Sales on televisions leading up to the Super Bowl offer big savings as people can expect to shave about 19 percent off the cost of a TV, according to research firm Market Track.
While a sports bar is a great place to watch the big game and some boast as many as 49 TV screens or more for you to follow the action on, if you're buying a TV for your Super Bowl party at home, Consumer Reports says a screen that's at least 50 inches or larger is a good size for a crowd.
Testers in Consumer Reports' labs size up hundreds of TVs every year. Also important is a set that delivers a wide viewing angle.
"When you're watching a big game with a crowd of friends, not everyone is going to get that great seat front and center," said Jim Willcox from Consumer Reports. "One of the issues with some LCD and LED TVs is that the picture can start to look washed out when you view it from an angle."
Another consideration - how well the TV can handle fast action. These patterns help testers evaluate motion.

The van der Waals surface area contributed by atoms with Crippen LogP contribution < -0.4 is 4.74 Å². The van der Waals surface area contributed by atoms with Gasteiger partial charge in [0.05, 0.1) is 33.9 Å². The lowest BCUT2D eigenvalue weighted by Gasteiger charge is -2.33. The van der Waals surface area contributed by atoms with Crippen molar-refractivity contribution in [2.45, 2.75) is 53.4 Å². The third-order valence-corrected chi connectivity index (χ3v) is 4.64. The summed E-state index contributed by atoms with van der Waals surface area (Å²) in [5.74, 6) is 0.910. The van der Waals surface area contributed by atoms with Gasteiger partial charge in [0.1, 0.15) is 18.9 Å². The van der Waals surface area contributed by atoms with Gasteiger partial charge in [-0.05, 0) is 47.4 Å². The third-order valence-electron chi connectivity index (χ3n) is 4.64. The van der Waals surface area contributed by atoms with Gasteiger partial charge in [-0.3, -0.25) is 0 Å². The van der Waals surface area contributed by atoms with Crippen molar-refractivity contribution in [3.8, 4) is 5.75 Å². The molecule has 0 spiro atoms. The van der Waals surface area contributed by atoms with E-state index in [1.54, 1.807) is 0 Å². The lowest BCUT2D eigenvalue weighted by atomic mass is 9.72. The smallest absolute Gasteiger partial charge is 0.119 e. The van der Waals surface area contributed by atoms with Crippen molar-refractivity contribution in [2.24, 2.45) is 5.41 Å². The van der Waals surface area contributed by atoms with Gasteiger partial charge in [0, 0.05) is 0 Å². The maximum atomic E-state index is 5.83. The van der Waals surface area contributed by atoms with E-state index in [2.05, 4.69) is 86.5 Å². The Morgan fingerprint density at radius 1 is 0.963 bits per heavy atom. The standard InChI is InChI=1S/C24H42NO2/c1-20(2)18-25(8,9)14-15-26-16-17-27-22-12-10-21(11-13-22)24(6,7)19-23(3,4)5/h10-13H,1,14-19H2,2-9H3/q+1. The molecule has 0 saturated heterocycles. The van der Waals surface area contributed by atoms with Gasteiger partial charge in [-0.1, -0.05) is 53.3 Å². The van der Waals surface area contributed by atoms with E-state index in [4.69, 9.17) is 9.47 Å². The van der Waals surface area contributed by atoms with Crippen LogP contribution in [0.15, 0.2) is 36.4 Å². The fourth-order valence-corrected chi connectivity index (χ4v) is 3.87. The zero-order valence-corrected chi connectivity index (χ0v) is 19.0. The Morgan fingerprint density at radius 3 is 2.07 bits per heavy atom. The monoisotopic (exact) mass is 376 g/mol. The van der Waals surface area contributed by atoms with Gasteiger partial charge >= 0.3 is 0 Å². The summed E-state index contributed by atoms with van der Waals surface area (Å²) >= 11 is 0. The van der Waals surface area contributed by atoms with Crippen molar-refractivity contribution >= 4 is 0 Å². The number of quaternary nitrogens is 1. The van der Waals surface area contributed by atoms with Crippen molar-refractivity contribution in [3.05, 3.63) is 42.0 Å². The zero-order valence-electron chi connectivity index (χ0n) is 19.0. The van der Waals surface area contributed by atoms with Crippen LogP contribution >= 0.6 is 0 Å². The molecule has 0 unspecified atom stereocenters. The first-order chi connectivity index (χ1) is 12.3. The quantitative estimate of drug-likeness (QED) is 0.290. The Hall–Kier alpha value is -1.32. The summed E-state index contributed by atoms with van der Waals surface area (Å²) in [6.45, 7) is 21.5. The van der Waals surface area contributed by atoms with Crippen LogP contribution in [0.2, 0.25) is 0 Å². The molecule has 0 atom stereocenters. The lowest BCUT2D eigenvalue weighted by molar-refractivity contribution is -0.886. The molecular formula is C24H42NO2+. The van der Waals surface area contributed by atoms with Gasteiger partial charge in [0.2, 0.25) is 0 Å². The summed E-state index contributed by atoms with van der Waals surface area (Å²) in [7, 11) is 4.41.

"Most TVs do fine with motion, but sports is one of the types of content that can really stress a TV's ability to present fast-moving scenes without the image blurring," Willcox said.
Testers also evaluate whether the TV's sound is clear and loud enough, without distortion.
The 55-inch Sony Bravia delivers excellent sound, and it gets top marks for ultra high-definition 4-K picture quality. It costs 28-hundred dollars.
"This year's Super Bowl is not being broadcast in 4-K, but it's still going to look great on this set," Willcox said. "And this TV will have you
future-proofed for when more 4-K content becomes available."
If you don't care about ultra high-definition, the 55-inch Panasonic Viera is a Consumer Reports Best Buy for 700 dollars.